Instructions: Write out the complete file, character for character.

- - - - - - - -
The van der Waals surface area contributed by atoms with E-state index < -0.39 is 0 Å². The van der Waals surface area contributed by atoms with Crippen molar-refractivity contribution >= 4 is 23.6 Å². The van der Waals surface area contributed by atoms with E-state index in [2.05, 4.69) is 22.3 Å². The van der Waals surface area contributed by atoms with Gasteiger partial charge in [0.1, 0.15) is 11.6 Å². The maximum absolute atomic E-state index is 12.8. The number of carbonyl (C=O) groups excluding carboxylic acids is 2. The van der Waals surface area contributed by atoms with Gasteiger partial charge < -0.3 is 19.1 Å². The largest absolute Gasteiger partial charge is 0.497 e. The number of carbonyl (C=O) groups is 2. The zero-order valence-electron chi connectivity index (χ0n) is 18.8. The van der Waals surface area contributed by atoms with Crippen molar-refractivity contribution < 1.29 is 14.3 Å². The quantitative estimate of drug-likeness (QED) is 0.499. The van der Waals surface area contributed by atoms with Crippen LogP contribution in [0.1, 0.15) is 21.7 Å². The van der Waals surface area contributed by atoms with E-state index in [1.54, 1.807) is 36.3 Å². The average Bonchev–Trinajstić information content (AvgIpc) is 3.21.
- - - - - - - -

The van der Waals surface area contributed by atoms with E-state index < -0.39 is 0 Å². The van der Waals surface area contributed by atoms with Crippen molar-refractivity contribution >= 4 is 23.6 Å². The van der Waals surface area contributed by atoms with E-state index in [2.05, 4.69) is 22.3 Å². The van der Waals surface area contributed by atoms with Gasteiger partial charge in [0.1, 0.15) is 11.6 Å². The maximum absolute atomic E-state index is 12.8. The number of carbonyl (C=O) groups excluding carboxylic acids is 2. The van der Waals surface area contributed by atoms with Gasteiger partial charge < -0.3 is 19.1 Å². The largest absolute Gasteiger partial charge is 0.497 e. The number of carbonyl (C=O) groups is 2. The zero-order valence-electron chi connectivity index (χ0n) is 18.8. The van der Waals surface area contributed by atoms with Crippen molar-refractivity contribution < 1.29 is 14.3 Å². The quantitative estimate of drug-likeness (QED) is 0.499. The van der Waals surface area contributed by atoms with Crippen LogP contribution in [0.1, 0.15) is 21.7 Å². The van der Waals surface area contributed by atoms with E-state index in [1.54, 1.807) is 36.3 Å². The average Bonchev–Trinajstić information content (AvgIpc) is 3.21.